December 4, 2023

When research becomes dangerous

HCarelessness, misstep, cut: High security laboratories are designed to ensure that human errors have as few consequences as possible. Although they are rare, a list of global events shows that they cannot be completely prevented. About twenty years ago, infections occurred during laboratory work with the first SARS pathogen in China, samples of inactivated anthrax were mistakenly sent to Great Britain, and an Australian worker contracted dengue fever after working with a mosquito colony. A few years ago, the Bernhard Nocht Institute in Hamburg made headlines when a researcher injured herself with a needle and it was initially unclear whether she had Ebola. She was isolated and released in good health after recovering.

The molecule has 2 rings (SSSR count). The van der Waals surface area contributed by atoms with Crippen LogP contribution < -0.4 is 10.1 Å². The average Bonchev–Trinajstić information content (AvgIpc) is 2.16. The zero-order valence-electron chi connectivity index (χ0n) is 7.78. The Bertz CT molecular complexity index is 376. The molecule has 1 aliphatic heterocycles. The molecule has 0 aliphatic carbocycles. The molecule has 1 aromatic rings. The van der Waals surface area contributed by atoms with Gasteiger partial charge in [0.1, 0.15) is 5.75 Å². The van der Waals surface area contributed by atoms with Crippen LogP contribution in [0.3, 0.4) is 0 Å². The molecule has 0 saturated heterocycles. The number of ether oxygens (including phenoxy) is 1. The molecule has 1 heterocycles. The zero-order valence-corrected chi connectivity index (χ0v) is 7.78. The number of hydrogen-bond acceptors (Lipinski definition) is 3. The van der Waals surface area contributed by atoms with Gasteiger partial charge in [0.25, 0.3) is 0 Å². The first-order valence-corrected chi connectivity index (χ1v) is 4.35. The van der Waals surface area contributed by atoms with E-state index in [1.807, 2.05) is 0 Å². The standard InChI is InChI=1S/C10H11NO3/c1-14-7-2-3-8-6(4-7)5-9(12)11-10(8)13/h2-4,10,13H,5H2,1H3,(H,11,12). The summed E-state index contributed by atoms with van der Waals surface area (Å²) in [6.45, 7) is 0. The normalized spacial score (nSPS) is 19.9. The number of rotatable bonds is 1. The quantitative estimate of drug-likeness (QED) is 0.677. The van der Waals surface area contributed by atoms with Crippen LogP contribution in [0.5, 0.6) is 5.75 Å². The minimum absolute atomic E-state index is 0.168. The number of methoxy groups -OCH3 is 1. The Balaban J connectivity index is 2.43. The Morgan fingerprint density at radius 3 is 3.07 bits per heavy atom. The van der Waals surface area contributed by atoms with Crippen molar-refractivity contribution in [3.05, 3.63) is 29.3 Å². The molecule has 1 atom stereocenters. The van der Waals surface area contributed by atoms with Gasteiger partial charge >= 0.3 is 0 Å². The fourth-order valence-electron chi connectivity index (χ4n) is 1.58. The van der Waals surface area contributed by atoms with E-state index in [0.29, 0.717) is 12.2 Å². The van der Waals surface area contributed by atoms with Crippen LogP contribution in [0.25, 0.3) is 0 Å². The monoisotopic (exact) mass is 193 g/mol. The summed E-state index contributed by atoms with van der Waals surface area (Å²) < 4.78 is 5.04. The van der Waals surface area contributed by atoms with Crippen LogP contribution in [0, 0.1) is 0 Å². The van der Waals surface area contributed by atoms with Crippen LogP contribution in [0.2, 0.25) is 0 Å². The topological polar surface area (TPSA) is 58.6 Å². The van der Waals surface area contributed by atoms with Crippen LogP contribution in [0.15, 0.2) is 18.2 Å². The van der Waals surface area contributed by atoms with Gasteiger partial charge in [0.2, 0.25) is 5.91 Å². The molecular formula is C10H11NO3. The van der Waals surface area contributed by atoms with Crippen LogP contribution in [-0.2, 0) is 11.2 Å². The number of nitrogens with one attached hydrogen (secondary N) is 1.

It’s a nightmare: Research that’s supposed to protect people from dangerous pathogens could also cause harm. “Humanity has reached a critical point in the global development of the enormous experimental potential in the life sciences,” she said at the end of 2022. In a comment in “Science”. Research using Gain of Function (GoF) is particularly controversial. Here pathogens acquire properties they did not have before; For example, to investigate the effects of mutations. There is a risk of accidental release, as well as intentional release – including for military use. This is called “dual use” capability.

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